EGU General Assembly 2023
© Author(s) 2023. This work is distributed under
the Creative Commons Attribution 4.0 License.

Machine learning for global modeling of the ionosphere based on multi-GNSS data

Shuyin Mao, Grzegorz Kłopotek, Mudathir Awadaljeed, and Benedikt Soja
Shuyin Mao et al.
  • ETH, Institute of Geodesy and Photogrammetry, Switzerland (

High-precision global ionospheric modeling is important for radio communication, navigation, or studies on space weather. Traditional spatial ionospheric modeling approaches include spherical harmonics and trigonometric B-splines. The Ionospheric Associated Analysis Centers (IAAC) of the International GNSS Service (IGS) use these methods to model vertical total electron content (VTEC) globally, and generate Global Ionospheric Maps (GIMs). Due to the limitations of spatial modeling approaches, conventional GIMs cannot comprehensively describe the spatial feature of the ionosphere. With the capability of capturing complex and non-linear relationships of diverse data, machine learning (ML) has been increasingly applied to ionospheric modeling. Currently, most of the existing ML-related studies focused on temporal prediction of ionospheric states and rarely considered the aspect of the spatial modeling of VTEC. Although some studies predicted global ionosphere maps using machine learning, they used conventional GIMs as inputs, implying that the precision of the ML-based spatial modeling could be limited by traditional methods and quantity of input GNSS observations utilized to generate GIMs.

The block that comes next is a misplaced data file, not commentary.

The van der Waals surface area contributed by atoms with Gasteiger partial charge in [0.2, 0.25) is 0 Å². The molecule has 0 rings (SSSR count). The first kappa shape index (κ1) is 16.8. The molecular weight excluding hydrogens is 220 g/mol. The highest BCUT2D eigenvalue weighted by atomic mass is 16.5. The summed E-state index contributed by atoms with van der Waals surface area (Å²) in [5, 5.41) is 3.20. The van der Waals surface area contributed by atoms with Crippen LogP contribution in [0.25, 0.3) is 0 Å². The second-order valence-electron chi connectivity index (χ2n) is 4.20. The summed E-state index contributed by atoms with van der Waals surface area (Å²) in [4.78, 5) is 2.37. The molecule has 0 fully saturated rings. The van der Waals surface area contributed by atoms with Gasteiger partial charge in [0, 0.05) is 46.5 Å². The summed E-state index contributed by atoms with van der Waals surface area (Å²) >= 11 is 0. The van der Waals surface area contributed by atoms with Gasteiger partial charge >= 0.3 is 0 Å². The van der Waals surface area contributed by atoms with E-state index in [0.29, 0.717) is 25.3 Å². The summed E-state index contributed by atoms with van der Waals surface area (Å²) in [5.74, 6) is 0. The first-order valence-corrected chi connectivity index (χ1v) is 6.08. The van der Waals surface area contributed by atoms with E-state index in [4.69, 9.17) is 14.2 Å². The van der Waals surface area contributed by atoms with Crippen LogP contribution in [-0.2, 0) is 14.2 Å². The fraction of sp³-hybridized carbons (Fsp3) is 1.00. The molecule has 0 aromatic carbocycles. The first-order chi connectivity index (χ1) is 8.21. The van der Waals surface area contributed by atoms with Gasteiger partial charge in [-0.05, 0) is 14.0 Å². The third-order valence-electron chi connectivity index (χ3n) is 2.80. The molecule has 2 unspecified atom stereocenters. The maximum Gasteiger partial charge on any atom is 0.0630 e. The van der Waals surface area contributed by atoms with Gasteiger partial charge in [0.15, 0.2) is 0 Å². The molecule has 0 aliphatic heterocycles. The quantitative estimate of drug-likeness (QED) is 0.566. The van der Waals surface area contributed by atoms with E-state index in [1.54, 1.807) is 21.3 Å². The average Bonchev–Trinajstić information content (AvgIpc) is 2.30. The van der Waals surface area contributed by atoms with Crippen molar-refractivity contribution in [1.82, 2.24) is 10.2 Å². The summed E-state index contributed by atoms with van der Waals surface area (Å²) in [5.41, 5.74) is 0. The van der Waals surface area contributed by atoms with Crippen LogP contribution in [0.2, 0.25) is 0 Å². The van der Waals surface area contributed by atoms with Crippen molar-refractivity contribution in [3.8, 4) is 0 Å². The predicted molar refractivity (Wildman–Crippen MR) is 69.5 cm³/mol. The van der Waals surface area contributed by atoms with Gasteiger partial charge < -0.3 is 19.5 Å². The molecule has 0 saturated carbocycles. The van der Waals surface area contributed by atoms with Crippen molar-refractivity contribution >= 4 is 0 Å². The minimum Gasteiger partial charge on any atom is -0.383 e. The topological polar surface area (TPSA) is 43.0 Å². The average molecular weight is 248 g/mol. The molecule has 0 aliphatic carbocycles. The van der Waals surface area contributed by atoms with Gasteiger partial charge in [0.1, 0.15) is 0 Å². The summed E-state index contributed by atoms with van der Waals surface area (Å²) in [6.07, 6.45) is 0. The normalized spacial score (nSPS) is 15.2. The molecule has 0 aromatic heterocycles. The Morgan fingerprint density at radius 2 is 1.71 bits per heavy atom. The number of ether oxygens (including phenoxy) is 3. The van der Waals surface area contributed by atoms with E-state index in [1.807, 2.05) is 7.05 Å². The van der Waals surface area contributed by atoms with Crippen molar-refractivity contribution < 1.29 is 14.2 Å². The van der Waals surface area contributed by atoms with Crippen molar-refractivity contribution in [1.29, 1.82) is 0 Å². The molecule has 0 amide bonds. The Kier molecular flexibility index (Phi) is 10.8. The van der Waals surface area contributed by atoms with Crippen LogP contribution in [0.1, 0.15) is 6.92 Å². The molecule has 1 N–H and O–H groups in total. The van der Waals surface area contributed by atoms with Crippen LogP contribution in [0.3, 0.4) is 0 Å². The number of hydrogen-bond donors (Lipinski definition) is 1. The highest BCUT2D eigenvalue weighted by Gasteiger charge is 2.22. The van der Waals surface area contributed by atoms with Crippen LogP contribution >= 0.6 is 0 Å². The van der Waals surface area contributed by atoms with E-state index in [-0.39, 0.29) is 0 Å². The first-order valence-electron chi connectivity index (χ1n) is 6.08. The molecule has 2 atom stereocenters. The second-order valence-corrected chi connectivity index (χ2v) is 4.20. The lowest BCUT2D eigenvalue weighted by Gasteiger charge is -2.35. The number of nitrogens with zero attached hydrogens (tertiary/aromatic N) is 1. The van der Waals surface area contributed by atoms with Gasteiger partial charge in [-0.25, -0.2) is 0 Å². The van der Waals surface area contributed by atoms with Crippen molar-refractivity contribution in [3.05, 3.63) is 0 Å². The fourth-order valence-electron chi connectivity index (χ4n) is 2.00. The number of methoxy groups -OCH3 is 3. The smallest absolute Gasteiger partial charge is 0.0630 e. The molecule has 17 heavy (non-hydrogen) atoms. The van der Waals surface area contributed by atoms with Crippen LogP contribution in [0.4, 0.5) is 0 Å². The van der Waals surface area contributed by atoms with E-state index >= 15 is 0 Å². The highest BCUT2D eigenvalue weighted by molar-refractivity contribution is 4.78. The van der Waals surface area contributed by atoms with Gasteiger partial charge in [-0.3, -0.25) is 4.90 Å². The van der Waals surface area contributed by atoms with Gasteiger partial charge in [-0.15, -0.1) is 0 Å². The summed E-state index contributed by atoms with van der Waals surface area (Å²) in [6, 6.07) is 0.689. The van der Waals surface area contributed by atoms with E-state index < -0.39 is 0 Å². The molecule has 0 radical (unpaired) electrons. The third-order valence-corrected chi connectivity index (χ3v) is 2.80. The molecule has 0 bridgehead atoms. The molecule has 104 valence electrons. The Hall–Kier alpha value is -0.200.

The goal of this study is the spatial interpolation of VTEC using ML methods for the generation of ML-based GIMs. We first determine VTEC using carrier-to-code levelling through Kalman filter and based on geometry-free multi-GNSS observations from GNSS stations of the IGS network. The derived satellite-specific VTEC time series are then used to train the ML models. Several algorithms, such as extreme gradient boosting and random forest, are applied and their performance is evaluated. Moreover, VTEC from satellite altimetry is used as an additional means to assess the quality of the generated ML models. Finally, we compare the acquired ML-based GIMs with conventional GIMs to investigate the advantage of using the proposed approach for global VTEC modeling.

How to cite: Mao, S., Kłopotek, G., Awadaljeed, M., and Soja, B.: Machine learning for global modeling of the ionosphere based on multi-GNSS data, EGU General Assembly 2023, Vienna, Austria, 24–28 Apr 2023, EGU23-9260,, 2023.